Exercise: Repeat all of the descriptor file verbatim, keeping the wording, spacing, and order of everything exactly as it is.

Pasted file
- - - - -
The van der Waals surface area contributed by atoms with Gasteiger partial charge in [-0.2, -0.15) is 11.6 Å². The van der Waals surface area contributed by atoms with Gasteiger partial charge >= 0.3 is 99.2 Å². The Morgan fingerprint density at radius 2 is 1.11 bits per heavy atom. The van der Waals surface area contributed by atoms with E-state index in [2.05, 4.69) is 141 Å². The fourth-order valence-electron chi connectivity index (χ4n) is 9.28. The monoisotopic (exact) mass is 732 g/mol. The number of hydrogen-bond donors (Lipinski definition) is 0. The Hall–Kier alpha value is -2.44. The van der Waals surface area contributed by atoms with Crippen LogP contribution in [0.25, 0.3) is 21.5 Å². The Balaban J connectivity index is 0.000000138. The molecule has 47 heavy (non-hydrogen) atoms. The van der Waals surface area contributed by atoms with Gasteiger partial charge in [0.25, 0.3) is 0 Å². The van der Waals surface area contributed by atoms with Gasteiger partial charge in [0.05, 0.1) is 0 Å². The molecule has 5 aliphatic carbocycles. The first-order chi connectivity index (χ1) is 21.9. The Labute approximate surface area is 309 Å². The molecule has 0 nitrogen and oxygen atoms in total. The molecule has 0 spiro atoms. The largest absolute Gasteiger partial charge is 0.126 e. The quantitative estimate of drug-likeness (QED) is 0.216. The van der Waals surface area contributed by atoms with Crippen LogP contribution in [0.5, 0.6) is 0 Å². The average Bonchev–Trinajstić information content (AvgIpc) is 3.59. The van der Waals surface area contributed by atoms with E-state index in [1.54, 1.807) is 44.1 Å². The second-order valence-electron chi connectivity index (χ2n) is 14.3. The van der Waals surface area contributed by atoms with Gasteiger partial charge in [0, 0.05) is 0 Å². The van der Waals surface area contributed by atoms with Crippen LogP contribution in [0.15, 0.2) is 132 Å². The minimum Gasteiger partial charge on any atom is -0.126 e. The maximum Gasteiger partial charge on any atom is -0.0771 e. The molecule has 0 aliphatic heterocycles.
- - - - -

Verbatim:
The van der Waals surface area contributed by atoms with Gasteiger partial charge in [-0.2, -0.15) is 11.6 Å². The van der Waals surface area contributed by atoms with Gasteiger partial charge >= 0.3 is 99.2 Å². The Morgan fingerprint density at radius 2 is 1.11 bits per heavy atom. The van der Waals surface area contributed by atoms with E-state index in [2.05, 4.69) is 141 Å². The fourth-order valence-electron chi connectivity index (χ4n) is 9.28. The monoisotopic (exact) mass is 732 g/mol. The number of hydrogen-bond donors (Lipinski definition) is 0. The Hall–Kier alpha value is -2.44. The van der Waals surface area contributed by atoms with Crippen LogP contribution in [0.25, 0.3) is 21.5 Å². The Balaban J connectivity index is 0.000000138. The molecule has 47 heavy (non-hydrogen) atoms. The van der Waals surface area contributed by atoms with Gasteiger partial charge in [0.25, 0.3) is 0 Å². The van der Waals surface area contributed by atoms with Gasteiger partial charge in [0.05, 0.1) is 0 Å². The molecule has 5 aliphatic carbocycles. The first-order chi connectivity index (χ1) is 21.9. The Labute approximate surface area is 309 Å². The molecule has 0 nitrogen and oxygen atoms in total. The molecule has 0 spiro atoms. The largest absolute Gasteiger partial charge is 0.126 e. The quantitative estimate of drug-likeness (QED) is 0.216. The van der Waals surface area contributed by atoms with Crippen LogP contribution in [0.5, 0.6) is 0 Å². The average Bonchev–Trinajstić information content (AvgIpc) is 3.59. The van der Waals surface area contributed by atoms with E-state index in [1.54, 1.807) is 44.1 Å². The second-order valence-electron chi connectivity index (χ2n) is 14.3. The van der Waals surface area contributed by atoms with Gasteiger partial charge in [0, 0.05) is 0 Å². The van der Waals surface area contributed by atoms with Crippen LogP contribution in [0.15, 0.2) is 132 Å². The minimum Gasteiger partial charge on any atom is -0.126 e. The maximum Gasteiger partial charge on any atom is -0.0771 e. The molecule has 0 aliphatic heterocycles.